United States District Court, S.D. Indiana, Indianapolis Division
ENTRY DISMISSING COMPLAINT, DENYING MOTION FOR CLASS
ACTION, AND DIRECTING PLAINTIFF TO SHOW CAUSE OR
R. SWEENEY II JUDGE
Nathaniel Jeffers is a prisoner currently incarcerated at the
Pendleton Correctional Facility (Pendleton). He brings this
civil rights action under 42 U.S.C. § 1983. Because the
plaintiff is a “prisoner” as defined by 28 U.S.C.
§ 1915A(c), this Court has an obligation under 28 U.S.C.
§ 1915A(b) to screen his complaint before service on the
defendants. Pursuant to § 1915A(b), the Court must
dismiss the complaint if it is frivolous or malicious, fails
to state a claim for relief, or seeks monetary relief against
a defendant who is immune from such relief. In determining
whether the complaint states a claim, the Court applies the
same standard as when addressing a motion to dismiss under
Federal Rule of Civil Procedure 12(b)(6). See Cesal v.
Moats, 851 F.3d 714, 720 (7th Cir. 2017). To survive
[the] complaint must contain sufficient factual matter,
accepted as true, to state a claim for relief that is
plausible on its face. A claim has facial plausibility when
the plaintiff pleads factual content that allows the court to
draw the reasonable inference that the defendant is liable
for the misconduct alleged.
Ashcroft v. Iqbal, 556 U.S. 662, 678 (2009). Pro
se complaints such as that filed by the plaintiff are
construed liberally and held to “a less stringent
standard than pleadings drafted by lawyers.”
Cesal, 851 F.3d at 720.
complaint names the following defendants: 1) Commissioner
Robert E. Carter; 2) Warden Dushan Zatecky; and 3) Assistant
Warden Duane Alsip. The plaintiff sues each defendant in his
individual and official capacity. He seeks compensatory and
punitive damages and injunctive relief.
plaintiff alleges that Pendleton is overcrowded. He alleges
that the Warden and Assistant Warden have started
double-bunking inmates. He also alleges that due to the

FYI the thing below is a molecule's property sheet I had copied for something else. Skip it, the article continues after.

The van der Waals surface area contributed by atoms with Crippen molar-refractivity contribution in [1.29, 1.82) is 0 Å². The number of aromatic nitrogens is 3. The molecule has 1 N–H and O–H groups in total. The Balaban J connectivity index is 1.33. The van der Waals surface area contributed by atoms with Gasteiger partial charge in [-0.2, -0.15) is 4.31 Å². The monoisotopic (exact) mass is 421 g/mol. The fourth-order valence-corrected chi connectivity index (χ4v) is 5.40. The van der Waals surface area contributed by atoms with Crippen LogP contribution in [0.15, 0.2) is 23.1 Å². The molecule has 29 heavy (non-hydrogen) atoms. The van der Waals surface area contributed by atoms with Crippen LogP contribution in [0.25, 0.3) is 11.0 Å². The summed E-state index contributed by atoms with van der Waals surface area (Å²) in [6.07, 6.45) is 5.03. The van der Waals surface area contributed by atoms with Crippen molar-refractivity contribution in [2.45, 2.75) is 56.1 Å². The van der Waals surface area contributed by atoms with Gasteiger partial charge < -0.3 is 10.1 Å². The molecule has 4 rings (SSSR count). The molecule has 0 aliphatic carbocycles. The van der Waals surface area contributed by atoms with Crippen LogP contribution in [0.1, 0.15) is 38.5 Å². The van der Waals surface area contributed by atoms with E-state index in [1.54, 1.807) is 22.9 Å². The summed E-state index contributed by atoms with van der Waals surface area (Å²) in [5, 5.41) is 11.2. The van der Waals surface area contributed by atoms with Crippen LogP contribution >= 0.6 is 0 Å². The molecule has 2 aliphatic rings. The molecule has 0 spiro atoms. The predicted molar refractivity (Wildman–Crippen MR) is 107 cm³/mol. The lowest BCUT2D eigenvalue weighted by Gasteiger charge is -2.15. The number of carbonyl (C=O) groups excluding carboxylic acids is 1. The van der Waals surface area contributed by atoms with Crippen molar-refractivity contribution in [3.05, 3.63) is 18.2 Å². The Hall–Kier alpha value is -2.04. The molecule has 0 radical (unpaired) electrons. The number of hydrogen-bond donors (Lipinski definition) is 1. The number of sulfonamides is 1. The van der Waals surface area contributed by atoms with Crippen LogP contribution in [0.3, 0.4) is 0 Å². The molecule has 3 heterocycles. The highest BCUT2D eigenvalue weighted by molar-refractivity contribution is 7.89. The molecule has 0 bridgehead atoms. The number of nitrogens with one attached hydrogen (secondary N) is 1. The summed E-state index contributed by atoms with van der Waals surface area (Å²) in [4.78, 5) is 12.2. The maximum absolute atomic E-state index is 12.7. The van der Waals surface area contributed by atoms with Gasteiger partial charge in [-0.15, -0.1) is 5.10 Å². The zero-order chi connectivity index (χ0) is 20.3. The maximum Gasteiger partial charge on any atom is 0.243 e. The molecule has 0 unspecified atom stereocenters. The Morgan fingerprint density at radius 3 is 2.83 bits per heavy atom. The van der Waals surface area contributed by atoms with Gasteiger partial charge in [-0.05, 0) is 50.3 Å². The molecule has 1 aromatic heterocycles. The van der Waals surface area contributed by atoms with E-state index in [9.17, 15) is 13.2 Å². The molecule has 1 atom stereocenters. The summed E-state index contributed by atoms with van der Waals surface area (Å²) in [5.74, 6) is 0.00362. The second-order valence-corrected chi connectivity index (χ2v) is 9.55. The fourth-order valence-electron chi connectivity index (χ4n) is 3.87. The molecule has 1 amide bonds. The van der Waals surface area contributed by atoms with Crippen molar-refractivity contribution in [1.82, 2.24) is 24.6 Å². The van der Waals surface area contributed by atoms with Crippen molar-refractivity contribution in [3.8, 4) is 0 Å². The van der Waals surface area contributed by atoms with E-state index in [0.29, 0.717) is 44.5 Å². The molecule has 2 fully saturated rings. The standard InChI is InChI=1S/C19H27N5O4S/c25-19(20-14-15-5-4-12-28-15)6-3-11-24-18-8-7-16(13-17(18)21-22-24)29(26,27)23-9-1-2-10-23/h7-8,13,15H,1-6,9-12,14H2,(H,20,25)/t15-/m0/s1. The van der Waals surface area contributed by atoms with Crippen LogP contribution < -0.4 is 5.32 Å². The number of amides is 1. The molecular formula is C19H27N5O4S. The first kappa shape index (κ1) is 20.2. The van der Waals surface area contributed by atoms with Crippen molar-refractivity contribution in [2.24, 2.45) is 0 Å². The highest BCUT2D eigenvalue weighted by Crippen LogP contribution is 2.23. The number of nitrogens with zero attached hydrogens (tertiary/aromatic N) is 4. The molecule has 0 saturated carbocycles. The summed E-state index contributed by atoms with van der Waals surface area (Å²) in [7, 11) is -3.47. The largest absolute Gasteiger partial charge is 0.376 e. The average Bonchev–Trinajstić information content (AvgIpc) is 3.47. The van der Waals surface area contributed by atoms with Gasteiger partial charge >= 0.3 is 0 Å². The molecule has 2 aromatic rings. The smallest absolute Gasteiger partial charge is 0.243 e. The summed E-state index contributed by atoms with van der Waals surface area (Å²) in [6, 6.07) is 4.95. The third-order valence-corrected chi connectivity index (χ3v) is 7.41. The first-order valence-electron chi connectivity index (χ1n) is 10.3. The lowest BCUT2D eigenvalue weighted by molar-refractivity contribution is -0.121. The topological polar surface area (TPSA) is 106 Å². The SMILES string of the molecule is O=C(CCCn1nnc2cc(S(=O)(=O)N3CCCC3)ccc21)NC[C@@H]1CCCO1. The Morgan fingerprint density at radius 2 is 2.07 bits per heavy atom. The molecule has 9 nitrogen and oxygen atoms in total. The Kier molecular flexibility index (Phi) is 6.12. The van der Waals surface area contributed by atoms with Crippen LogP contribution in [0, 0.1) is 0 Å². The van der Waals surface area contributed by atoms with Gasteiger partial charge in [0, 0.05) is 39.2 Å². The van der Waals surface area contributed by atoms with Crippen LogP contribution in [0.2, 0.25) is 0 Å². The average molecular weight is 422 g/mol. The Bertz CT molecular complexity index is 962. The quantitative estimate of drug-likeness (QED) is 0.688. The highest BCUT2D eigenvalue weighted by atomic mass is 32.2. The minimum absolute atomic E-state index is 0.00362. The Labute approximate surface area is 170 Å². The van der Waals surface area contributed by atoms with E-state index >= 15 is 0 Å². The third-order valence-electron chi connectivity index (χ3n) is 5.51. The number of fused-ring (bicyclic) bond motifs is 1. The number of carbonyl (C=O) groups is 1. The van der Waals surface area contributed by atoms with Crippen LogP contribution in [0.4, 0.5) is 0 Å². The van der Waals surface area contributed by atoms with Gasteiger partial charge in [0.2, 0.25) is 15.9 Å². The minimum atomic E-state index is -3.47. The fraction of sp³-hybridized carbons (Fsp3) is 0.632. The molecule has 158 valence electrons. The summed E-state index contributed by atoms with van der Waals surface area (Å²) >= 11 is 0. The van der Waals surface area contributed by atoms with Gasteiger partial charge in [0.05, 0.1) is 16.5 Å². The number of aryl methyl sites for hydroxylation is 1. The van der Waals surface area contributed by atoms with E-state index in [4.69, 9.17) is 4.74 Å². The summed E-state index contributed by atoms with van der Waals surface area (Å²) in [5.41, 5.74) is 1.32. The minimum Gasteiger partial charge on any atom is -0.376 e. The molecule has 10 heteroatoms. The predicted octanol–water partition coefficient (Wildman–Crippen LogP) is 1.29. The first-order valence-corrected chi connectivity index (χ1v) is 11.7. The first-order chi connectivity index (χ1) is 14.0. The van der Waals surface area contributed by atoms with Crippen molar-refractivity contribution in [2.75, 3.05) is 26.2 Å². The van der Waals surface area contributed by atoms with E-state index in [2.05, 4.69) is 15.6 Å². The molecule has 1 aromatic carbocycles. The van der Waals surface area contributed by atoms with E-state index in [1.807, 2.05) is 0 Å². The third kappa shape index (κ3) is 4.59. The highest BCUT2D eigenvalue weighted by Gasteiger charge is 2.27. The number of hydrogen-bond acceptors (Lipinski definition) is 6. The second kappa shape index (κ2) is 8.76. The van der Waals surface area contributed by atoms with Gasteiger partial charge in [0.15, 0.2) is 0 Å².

overcrowding and being on lockdown, medical treatments have
been delayed and denied. He alleges many inmates have
suffered from delayed treatment.
plaintiff further alleges that Pendleton is understaffed
which has led to denials of recreation and visitation. He
alleges that violence among the prison inmates has increased.
Also on his list of complaints is the number of hours between
meals, that the nutritional value of meals is not adequate
for grown men, and the kitchen equipment is not properly
sanitized. Finally, he complains that the Indiana Department
of Correction (IDOC) has revised the grievance policies to
make it more difficult for inmates to complete the process.
He alleges that these conditions violate his Eighth Amendment
to the Eighth Amendment, prison officials have a duty to
provide humane conditions of confinement, meaning, they must
take reasonable measures to guarantee the safety of the
inmates and ensure that they receive adequate food, clothing,
shelter, and medical care. Farmer v. Brennan, 511
U.S. 825, 834 (1994). To state a claim under the Eighth
Amendment, a plaintiff must allege facts sufficient to
support a claim that the “conditions of his confinement
resulted in the denial of the minimal civilized measure of
life's necessities, and that the defendants were
deliberately indifferent to the conditions in which he was
held.” Gruenberg v. Gempeler, 697 F.3d 573,
579 (7th Cir. 2012) (internal quotations omitted).
overarching problem with the plaintiff's complaint is
that he does not allege that he has suffered any compensable
injury as a result of overcrowding or the other conditions he
describes. Section 1983 allows for recovery only by a
“party injured” by a “deprivation
of any rights, privileges, or immunities secured by the
Constitution and laws.” 42 U.S.C. § 1983; see
also Armstrong v. Daily, 786 F.3d 529, 553 (7th Cir.
2015) (a plaintiff must “establish one of the necessary
elements of a constitutional tort: that the officer's act
... caused any injury.”) (internal quotation omitted).
in prison is not per se unconstitutional. See
Rhodes v. Chapman, 452 U.S. 337, 347-52 (1981);
Heard v. Baldwin, 732 Fed.Appx. 472 (7th Cir. 2018)
(although plaintiff alleged overcrowding, he did not allege
that it “created a substantial risk of harm to him
individually and that prison officials knew about and
ignored the risk.”) (emphasis added). The plaintiff
alleges no violence or other injuries that he suffered as a
result of double-bunking and overcrowding. The
plaintiff's double-bunking claim is dismissed for
failure to state a claim upon which relief can be
the plaintiff alleges generally that inmates are being denied
adequate and timely medical care, he does not allege that
he has been denied any specific treatment. “It
is true that delays in care for non-life-threatening but
painful conditions may constitute deliberate indifference if
the delay exacerbated the injury or unnecessarily prolonged
an inmate's pain.” Mitchell v. Kallas, 895
F.3d 492, 500 (7th Cir. 2018) (internal quotation omitted).
“Yet prisons have limited resources, and that fact
makes some delay inevitable.” Id. “For a
delay in treatment to qualify as deliberate indifference, we
must weigh the seriousness of the condition and the ease of
providing treatment.” Id. (internal quotation
omitted). Absent an allegation that the plaintiff has a
serious medical condition and has been denied ...